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Let Us Prey

Let Us Prey

Released 12 June 2015
Director Brian O'Malley
Starring


Liam Cunningham, Pollyanna McInstosh, Bryan Larkin, Hanna Stanbridge, Douglas Russell
Writer(s) Fiona Watson, David Cairns
Producer(s)

Brendan McCarthy, John McDonnell, Eddie Dick
Origin United Kingdom, Ireland
Running Time 92 minutes
Genre Horror
Rating 18
50

Unoriginal sins.

If, like me, you have a soft spot for religiously inclined B­movies, The Twilight Zone and The League of Gentlemen (a mixture which is less niche than you would imagine), then you’ll enjoy the majority of Let Us Prey. I say the majority because unfortunately, after a relatively low­key first act, director Brian O’Malley unleashes bloody hell upon the proceedings and in doing so completely loses the plot. While the first half is enjoyably self­aware, the latter is a big, bloody disaster.

The film takes place in a small­town police station overnight where some local ne’er do wells are joined in the cells by a mysterious, nameless man (Liam Cunningham). Although he has just appeared in town, he seems to be intimately familiar with the darkest secrets of its residents, pushing them to acts of strange violence merely through his presence. As the police station descends into chaos, new recruit P.C. Rachel Heggie (Pollyanna MacIntosh) must hold her own against the inmates as well as her immoral co-workers.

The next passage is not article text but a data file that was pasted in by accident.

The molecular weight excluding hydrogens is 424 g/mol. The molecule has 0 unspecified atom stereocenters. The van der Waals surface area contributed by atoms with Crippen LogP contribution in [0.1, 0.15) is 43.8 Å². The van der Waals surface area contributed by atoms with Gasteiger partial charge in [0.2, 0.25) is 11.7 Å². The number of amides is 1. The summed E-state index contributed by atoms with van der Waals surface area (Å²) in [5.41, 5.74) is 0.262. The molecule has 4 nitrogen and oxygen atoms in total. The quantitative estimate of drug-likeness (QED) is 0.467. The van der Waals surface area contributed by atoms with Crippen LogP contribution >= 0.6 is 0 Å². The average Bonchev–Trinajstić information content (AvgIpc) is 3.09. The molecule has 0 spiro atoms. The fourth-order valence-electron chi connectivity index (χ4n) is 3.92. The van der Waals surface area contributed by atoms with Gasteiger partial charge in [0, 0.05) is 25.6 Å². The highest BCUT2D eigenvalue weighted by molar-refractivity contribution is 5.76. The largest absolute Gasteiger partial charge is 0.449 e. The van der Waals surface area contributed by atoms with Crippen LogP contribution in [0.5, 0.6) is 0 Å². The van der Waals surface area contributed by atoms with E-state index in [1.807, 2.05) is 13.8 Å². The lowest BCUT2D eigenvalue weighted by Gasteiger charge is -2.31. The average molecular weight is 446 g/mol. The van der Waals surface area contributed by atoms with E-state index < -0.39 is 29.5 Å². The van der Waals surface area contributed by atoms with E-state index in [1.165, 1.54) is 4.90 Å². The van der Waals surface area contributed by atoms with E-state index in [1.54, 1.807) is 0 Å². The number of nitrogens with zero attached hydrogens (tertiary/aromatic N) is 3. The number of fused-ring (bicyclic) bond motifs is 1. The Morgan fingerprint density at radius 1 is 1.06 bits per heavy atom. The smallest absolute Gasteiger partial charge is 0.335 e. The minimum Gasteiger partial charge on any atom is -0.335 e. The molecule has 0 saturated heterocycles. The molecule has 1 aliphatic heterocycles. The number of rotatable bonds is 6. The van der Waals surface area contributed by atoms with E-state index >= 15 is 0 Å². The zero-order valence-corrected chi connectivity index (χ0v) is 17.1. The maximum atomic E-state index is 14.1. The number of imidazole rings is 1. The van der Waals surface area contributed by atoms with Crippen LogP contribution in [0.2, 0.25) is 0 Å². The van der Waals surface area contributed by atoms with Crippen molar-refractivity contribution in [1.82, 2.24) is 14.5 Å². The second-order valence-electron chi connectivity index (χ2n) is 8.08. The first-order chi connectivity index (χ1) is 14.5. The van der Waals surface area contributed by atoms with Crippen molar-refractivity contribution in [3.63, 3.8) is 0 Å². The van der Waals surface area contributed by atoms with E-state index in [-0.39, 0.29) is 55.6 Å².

Comedy and horror make for great bedfellows but they have to be pitched together just right to create a disturbing harmony; the laughter I experienced during the final act of Let Us Prey doesn’t spring from this careful balancing act but instead from the ludicrous plot twists. While there are sudden acts of violence throughout the film, O’Malley mostly keeps it in check, focusing on Liam Cunningham’s silent menace and the effects it has on those around him. The sudden turn into the blood­soaked lunacy of the final act derails all this good work, as the gore eclipses any hint of a shiver. It becomes more ridiculous than horrifying.

This loss of direction in the final act is an all too common problem in the horror genre as directors feel pressured to ramp up the action to give a spectacular finale. When it comes to producing a satisfsctory ending however, turning the violence up to 11 is rarely the answer. It's a shame Brian O'Malley thought differently; what begins as an effective B movie ends in chaos.

- Linda O'Brien